Trump Plaza isn’t going anywhere just yet.

Once the biggest casino in Atlantic City, the 34-year-old Trump Plaza had been scheduled for demolition this spring.

However, Dale Finch, AC’s director of licensing and inspection, told the Press of Atlantic City newspaper this week that no demolition permit had been filed by the owner of the building, Icahn Enterprises, or subsidiary Trump Entertainment Resorts.

As such, the planned demolition of the building is on hold.

Tourism season kicks into gear in AC

Former Mayor Don Guardian said demolition would go ahead this spring. However, with tourism season in play, Finch said it’s too late for that now.

Finch said parts of the Boardwalk would need to close for demolition to go ahead. Therefore, it will not happen during the busy summer tourist season. He said its more likely to happen in late fall.

Finch added that crews have been actively removing asbestos from the shuttered casino. Plus, the ownership group has been seeking quotes on the cost of demolition.

But the city has received no demolition permit applications at this time.

The Press of Atlantic City estimates it will cost somewhere around $13.5 million to demolish the property.

It all started in 1984

Originally called Harrah’s at Trump Plaza when it opened in May 1984, the property was the biggest casino in Atlantic City history. It was a joint partnership between President Donald Trump and Harrah’s, which was Holiday Inn’s gaming division at the time.

The Boardwalk property launched with 614 rooms and a 60,000-square-foot casino.

Trump opened the competing Trump Castle a year later. A property that was first renamed Trump Marina and has now become Golden Nugget. Harrah’s called it a conflict of interest, and Trump ultimately bought out Harrah’s. It’s been just Trump Plaza ever since.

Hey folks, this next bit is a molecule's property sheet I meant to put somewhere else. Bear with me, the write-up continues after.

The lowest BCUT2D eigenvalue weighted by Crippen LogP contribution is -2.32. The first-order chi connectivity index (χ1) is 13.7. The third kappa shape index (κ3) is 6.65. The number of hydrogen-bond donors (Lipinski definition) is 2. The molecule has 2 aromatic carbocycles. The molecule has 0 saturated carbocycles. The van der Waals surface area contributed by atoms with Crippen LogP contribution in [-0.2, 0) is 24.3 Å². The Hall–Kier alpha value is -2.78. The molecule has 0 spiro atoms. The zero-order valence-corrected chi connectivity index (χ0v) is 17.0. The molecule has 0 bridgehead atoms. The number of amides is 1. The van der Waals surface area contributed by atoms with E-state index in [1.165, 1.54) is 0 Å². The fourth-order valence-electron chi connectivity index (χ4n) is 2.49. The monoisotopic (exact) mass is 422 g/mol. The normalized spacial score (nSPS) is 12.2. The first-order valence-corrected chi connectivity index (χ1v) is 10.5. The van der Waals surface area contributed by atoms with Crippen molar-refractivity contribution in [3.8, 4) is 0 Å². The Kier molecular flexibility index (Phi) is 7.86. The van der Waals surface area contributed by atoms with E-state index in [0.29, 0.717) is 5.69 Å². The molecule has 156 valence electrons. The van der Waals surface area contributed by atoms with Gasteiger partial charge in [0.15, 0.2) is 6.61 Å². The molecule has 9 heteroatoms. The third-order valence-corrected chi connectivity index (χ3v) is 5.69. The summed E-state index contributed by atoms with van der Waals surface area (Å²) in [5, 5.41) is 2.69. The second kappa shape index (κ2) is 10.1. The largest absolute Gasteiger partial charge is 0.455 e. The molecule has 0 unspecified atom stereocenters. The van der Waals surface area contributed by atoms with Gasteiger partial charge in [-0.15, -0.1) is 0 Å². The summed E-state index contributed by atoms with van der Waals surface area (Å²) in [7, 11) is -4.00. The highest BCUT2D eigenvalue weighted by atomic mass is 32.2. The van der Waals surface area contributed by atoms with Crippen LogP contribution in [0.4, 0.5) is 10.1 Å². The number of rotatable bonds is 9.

Trump Plaza went through a bankruptcy in 1992 and Trump’s publicly traded company Trump Hotels & Casino Resorts came away with ownership.

Trump Plaza closes

In 2011, the renamed Trump Entertainment Resorts said it was actively seeking a buyer for the property or a financing partner to help with a renovation.

However, Trump Plaza shut down in September 2014 after no buyers or financing partners emerged. One of many casinos to close in New Jersey that year, Trump Plaza never opened its doors again.

A costly endeavor to tear down Trump Plaza

Owners have asked the Casino Reinvestment Development Authority (CRDA) for $5.6 million in Investment Alternative Tax contributions it plans to put toward the cost of tearing down Trump Plaza.

However, Senate President Steve Sweeney is against the idea. He told the CRDA Chairman Robert E. Mulcahy in a letter that the billionaire chairman of Icahn Enterprises, Carl Icahn, should foot the bill himself.

City officials say the property’s demolition is key to future development. Because of its Boardwalk location at the base of the Atlantic City Expressway, any new property has the potential to draw in huge crowds.

Holiday Inn, parking garage to remain

However, representatives from Icahn Enterprises told the Press of Atlantic City last year that even when demolition goes ahead, the former Holiday Inn tower and a 2,658-space parking garage on the property will remain standing.

Another currently closed Atlantic City casino formerly owned by President Trump, Trump Taj Mahal, is scheduled to reopen as Hard Rock Atlantic City on June 28 after a $500 million renovation and re-branding.